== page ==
I have been thinking about leadership a lot lately. Perhaps it is the various styles of our elected officials – from local representation to the highest office in the land. Perhaps it is what we often see or don’t see in professional sports. Perhaps it is the fact that as I reflect on my career in Supply Chain, there has been a dearth of leadership at clients, customers, and, sadly, at my employers.
Leadership is one of those characteristics that when we experience it we know it. Everyone has examples of great leaders in their lives.
There are everyday leaders in classrooms, volunteer organizations, houses of worship, and our family households. Is a leader the boisterous, cocky, ‘smartest guy in the room’ type? Maybe for some. For me though, I have found the best in today’s environment to be something quite different.
- A leader speaks the truth. She shares what she knows, and doesn’t know, in a candid and open way. This is especially germane when difficult times arise (was the global pandemic on the mind of any organizational leader a year ago?). Uncertainty remains, but a leader still must speak the truth as they see it;
- A leader asks for help. No one knows it all (but we all have examples of someone who thought they knew it all, right?). But checking the ego and soliciting input from the team puts the focus on the challenge to be overcome, not whether one single person has all the answers;
- A leader is self-aware. That is, if he makes a mistake he owns it and let’s people see his foibles. No team member will have much confidence in a snake oil salesman and CYA master;
- A leader is always learning. A title or large office should not represent the end of one’s journey to excel. Constantly asking for feedback and looking for ways to improve oneself and the team is a sign of strength not weakness.
In supply chain today the pace is quicker than ever and leadership is required to keep pace.
Say you are the individual who put his/her career on the line by recommending technology upgrades, but post-implementation the team is not seeing the results you promised the organization. You, the leader, have stewardship of that investment. Some people would make excuses, point fingers, and insist they did everything right.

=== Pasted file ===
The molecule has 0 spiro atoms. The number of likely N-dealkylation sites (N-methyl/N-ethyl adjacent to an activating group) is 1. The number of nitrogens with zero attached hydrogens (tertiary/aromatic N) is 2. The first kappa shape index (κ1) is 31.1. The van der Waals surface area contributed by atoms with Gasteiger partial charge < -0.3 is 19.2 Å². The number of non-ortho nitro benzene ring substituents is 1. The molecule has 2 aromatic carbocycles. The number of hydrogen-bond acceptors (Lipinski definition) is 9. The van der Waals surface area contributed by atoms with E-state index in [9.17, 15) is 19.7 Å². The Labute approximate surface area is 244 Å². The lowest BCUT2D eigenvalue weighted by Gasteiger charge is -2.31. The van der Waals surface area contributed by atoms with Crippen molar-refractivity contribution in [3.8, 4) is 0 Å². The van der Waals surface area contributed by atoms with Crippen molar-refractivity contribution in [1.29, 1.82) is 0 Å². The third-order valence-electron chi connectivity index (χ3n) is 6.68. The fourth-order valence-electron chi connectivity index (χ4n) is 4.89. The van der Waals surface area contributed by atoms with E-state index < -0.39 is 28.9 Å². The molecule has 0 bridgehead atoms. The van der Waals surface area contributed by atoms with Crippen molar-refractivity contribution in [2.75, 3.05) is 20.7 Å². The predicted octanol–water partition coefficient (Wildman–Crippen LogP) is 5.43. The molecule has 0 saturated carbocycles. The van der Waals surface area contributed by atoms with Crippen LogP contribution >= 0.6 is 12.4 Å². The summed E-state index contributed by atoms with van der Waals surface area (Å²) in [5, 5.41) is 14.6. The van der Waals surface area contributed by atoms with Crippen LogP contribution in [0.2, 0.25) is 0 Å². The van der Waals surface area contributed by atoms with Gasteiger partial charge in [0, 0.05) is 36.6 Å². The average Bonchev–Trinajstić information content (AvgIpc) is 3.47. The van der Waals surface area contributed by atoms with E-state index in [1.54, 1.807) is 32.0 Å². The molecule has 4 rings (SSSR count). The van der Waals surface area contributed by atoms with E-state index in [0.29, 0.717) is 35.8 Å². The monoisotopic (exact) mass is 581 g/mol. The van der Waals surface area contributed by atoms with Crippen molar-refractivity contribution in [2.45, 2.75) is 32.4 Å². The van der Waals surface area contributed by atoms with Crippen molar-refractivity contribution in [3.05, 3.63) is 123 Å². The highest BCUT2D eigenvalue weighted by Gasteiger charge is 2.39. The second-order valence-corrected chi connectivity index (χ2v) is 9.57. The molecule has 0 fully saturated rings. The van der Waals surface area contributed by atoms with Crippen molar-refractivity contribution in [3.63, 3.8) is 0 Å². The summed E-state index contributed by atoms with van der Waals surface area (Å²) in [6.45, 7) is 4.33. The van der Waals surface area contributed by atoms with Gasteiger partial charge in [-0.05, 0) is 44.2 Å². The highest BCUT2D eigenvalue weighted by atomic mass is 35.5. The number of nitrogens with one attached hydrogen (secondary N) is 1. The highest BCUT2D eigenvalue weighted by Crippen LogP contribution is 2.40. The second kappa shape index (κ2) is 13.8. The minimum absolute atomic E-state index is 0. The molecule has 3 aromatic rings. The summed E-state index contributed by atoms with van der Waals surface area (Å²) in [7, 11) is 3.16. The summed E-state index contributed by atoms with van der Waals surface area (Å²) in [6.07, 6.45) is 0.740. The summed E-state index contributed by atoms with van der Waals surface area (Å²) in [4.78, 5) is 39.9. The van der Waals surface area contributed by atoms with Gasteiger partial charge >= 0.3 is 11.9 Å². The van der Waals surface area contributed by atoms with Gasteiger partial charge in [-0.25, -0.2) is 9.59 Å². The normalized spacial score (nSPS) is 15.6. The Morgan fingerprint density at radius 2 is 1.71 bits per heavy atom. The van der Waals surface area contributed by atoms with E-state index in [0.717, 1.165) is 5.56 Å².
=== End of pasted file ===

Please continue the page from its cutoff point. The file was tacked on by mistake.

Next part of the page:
A true leader will own up, be honest about what went well and what didn’t, and find ways to learn from the experience and improve upon it.
One clear way to do that is to stay engaged with your implementation partner(s) and be insistent about making things right ASAP. Or get additional savings. Or improve service to customers.
Find ways to get that ROI, even if it is uncomfortable for you personally. Your team will see a leader that wants success for everyone. And maybe you parlay that experience into politics (or maybe not).
Dennis Heppner is a Principal at JBF Consulting. Dennis’ expertise in transportation, logistics and supply chain operations, and third-party providers spans 25+ years. His experience is broad-based, spanning entire supply chains, including business process redesign, sourcing, distribution network design, transportation management, distribution operations, outsourcing selection, and business strategy for major manufacturers, distributors, retailers including eCommerce, and service organizations.
About JBF Consulting
Founded in 2003, JBF Consulting is a supply chain execution strategy and systems integrator to logistics-intensive companies of every size and any industry. Our background and deep experience in the field of commercial logistics technology implementation positions us as industry leaders whose craftsmanship exceeds our client expectations. We expedite the transformation of supply chains through logistics & technology strategy, commercial & bespoke software implementation, and analytics & optimization.